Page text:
It is a very unique situation, a transfer window in football. When you are inside it and experience it, it is unbelievable really.

There are so many variables. It is a constantly changing board.

It all depends on what the clubs say. A club might really want you, but the club you are at don’t want to let you go, especially in January.

Or a club had a target and think they are going to keep their star player, but they end up selling him. The next minute, they are looking for a different player.

Maybe you have more options than you thought. Could this work? Could that work? If your parent club is agreeable, your agent will have conversations with clubs, but also your own club is also having conversations. They will say, ‘these clubs are interested in you, do you want to have a conversation with them?’ So then you need to re-evaluate.

It is incredible to think that one day you could have no-one in for you, the next day you could have four clubs interested – and vice-versa. These things can happen with one phone call.

Norwich’s German boss Daniel Farke took over in May 2017 after Alex Neil, who signed Naismith, was sacked

It starts from the very top. One transfer can filter all the way down through the whole of the Premier League, to the Championship, to every league around Europe. It is mental really.

The manager at Norwich [Daniel Farke] has said he would be happy to keep me but has also said he is not going to guarantee that I play or even be involved in the squad. I have never really experienced a period like this before where I have been fit for a good while but not been involved.

For someone of my age, and where I have been in my career, it is tough to accept when you are sitting and waiting it out. I go in every day, I’m my usual self in training, but it’s a tricky situation.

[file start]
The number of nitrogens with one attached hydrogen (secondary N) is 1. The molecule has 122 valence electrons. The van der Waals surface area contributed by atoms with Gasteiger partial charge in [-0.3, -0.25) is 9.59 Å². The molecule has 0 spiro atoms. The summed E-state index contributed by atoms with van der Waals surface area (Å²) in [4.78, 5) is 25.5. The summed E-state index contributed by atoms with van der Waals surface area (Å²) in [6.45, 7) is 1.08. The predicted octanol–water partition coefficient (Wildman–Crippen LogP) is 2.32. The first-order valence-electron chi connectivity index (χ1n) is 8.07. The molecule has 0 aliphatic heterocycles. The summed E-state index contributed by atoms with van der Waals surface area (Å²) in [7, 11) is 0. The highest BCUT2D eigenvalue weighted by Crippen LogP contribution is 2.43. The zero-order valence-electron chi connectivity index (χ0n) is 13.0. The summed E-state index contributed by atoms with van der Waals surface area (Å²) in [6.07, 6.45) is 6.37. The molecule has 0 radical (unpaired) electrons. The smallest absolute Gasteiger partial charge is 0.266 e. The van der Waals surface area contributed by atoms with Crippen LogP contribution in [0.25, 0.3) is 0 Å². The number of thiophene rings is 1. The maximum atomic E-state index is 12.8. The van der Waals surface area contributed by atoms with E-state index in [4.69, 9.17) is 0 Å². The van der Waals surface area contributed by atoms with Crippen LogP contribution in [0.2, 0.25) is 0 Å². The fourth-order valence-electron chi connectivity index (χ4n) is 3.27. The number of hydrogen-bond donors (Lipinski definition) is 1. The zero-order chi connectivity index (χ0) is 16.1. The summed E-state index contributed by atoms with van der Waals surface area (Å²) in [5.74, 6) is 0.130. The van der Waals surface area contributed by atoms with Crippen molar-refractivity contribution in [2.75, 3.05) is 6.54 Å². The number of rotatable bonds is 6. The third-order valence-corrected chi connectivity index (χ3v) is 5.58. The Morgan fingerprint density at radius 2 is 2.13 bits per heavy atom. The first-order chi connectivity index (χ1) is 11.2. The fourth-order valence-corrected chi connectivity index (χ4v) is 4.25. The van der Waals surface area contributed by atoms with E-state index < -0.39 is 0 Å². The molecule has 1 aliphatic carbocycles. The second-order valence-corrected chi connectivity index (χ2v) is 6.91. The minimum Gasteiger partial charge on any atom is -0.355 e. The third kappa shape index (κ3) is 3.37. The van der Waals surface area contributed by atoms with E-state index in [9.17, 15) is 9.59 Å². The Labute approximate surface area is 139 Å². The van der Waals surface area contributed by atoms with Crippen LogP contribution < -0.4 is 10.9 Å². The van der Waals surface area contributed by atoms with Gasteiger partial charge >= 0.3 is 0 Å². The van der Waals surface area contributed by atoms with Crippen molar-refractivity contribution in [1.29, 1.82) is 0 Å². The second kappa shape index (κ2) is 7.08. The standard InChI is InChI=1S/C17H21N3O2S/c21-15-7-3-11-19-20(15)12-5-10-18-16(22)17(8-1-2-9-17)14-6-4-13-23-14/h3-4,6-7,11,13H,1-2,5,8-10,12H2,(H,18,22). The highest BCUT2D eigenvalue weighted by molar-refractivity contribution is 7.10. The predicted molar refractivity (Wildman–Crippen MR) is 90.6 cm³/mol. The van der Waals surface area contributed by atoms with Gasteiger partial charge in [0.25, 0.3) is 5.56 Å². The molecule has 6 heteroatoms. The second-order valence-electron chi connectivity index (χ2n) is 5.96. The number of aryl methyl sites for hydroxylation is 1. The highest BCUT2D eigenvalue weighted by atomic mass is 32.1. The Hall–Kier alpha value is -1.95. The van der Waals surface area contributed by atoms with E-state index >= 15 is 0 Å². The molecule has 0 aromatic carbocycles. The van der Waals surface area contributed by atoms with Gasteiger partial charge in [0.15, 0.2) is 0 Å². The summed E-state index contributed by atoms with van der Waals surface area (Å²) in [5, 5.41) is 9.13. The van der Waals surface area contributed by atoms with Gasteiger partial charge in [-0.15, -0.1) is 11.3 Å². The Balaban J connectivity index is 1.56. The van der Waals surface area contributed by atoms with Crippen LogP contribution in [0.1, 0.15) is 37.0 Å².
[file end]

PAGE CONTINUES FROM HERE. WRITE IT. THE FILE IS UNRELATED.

You need to be respectful and professional and ready if called upon but also have to think what’s best for yourself, assess your options and do the right thing, because it is a very short career.

There has been interest from all different areas, people phoning and asking the situation. Nothing can be done unless the clubs agree to it and everyone is happy.

That is where it is at the moment. When options are put to me, I will try to make the right choice.

If you are a youngster and not playing, or someone is in for you because you are doing well and it is going to progress your career, nine times out of 10 you don’t think twice. You just do it.

“I’ll be back playing in Scotland some day”

As you get older, your perspective changes. Finances, family life, the team you are going to – what’s their style of play? How you are going to fit into it? – all come into play, rather than simply, ‘Is it a bigger club? Are the finances right?’ There are a lot more variables involved now.

Norwich have had offers and I believe the clubs have had a chat, in terms of saying, ‘This is what we are looking for, is that do-able?’ They have said a deal could be done, which is then put to me.